Kyle Kuzma and the Los Angeles Lakers agreed to a contract extension this weekend that will keep him with the franchise through at least the 2022-23 season. The terms of the deal are incredibly favorable for Los Angeles. Along with locking the 25-year-old in for two more years, the Lakers also increased his trade value in the process. General manager Rob Pelinka scored yet another great deal for his franchise.
Kuzma's new contract will kick in after the 2020-21 season. It's a three-year deal worth $40 million, but the third year will be a player option. Considering Kuzma is only 25 and has averaged 16.0 points and 5.5 rebounds over his career, that salary number is incredibly low.
The Lakers clearly wanted to keep Kuzma around, at least for now. LeBron James has sung his praises repeatedly and he's popular with his teammates. While he moved to the bench once Anthony Davis was imported last offseason, Kuzma was still an important part of LA's championship-winning rotation. He had his worst season statistically as he adjusted to his new role, but had key moments down the stretch and in the playoffs and showed his value to the organization.
That's all great, but here's the part of this deal worth remembering: the Lakers made Kuzma a hell of a lot more valuable by extending him without breaking the bank. If LA needs a piece at the trade deadline this season, Kuzma will be an attractive return. The team acquiring him knows he can't just bolt in the offseason as he could have done before this deal. He's no longer a rental.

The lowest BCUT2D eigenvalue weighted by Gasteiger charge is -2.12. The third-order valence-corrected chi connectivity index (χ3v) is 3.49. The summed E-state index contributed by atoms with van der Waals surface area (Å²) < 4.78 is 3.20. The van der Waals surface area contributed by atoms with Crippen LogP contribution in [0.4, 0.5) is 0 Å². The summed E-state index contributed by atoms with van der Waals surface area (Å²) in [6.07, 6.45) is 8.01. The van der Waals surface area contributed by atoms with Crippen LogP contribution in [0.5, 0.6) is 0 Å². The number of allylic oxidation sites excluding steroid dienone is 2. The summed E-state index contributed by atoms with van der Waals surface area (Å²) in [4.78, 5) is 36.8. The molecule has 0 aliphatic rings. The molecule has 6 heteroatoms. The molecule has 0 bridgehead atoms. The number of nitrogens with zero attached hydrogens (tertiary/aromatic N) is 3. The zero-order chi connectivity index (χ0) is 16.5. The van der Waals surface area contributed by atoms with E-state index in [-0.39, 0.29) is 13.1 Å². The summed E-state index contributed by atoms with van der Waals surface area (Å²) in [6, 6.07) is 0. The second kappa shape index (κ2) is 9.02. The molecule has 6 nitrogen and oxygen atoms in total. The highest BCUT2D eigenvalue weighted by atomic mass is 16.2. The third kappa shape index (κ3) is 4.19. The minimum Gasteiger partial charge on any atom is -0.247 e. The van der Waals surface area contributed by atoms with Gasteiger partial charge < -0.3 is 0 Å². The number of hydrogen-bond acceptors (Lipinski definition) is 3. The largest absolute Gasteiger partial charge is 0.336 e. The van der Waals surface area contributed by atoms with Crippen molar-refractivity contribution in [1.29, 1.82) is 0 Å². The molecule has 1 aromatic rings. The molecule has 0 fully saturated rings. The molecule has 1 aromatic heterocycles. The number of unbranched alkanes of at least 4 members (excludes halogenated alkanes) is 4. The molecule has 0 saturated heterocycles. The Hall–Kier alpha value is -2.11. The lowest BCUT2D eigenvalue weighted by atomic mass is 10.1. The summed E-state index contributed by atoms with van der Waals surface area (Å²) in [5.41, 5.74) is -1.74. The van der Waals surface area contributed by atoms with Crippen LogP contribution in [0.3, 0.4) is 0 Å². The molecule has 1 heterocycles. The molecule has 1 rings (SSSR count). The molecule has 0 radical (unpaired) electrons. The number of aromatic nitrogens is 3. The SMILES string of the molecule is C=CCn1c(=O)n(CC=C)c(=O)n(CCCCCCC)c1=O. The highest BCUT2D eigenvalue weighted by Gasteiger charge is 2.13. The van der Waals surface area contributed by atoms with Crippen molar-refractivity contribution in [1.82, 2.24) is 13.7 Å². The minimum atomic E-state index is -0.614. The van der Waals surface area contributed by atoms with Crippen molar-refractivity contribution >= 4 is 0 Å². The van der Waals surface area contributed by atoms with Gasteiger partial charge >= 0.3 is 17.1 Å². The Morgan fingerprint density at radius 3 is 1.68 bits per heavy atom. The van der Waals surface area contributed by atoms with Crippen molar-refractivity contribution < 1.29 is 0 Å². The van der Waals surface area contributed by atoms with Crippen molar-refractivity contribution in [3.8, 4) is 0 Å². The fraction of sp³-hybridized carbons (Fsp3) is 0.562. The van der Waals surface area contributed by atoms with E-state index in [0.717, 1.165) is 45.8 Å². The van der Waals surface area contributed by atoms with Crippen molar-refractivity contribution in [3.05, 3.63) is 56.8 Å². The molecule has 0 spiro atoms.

The flipside to that is Kuzma could find ways to raise his profile this season. James and Davis will need to be eased into the season. Both men put a ton of miles on their legs during LA's run to a title last season and the Lakers only got a short break before the start of the 2020-21 campaign. That will almost certainly afford the rest of the roster the chance to step up. As a 6-foot-8 wing who can create offensively, Kuzma is an obvious choice as a guy who could fill the void.
Kuzma's 3-point shooting has been dismal since he entered the NBA as a late first-round pick in 2017. He shot 36.6 percent as a rookie, but that fell to 30.3 percent during the 2018-19 season, and sat at 31.6 percent last season. If the former All-Pac-12 product wants to raise his game, he'll have to start consistently hitting from deep. He's shown the ability to do so, as he hit three or more 3-pointers in a game 19 times last season. But he was wildly inconsistent and suffered long droughts. It's all about repetition and honing his stroke from beyond the arc if he wants to take his game to new heights.
If that doesn't happen this season, he'll still make an attractive trade piece given his age and track record. During the 2018-19 season as a starter, Kuzma averaged 18.7 points, 5.5 rebounds and 2.5 assists in 33.1 minutes per game. There's no reason he couldn't do that again for a team with less depth.
The Lakers put themselves in a great position with Kuzma's extension. They didn't overpay, tied a young asset to the franchise until 2023 and made him more attractive as a trade piece. It was a home run for the franchise.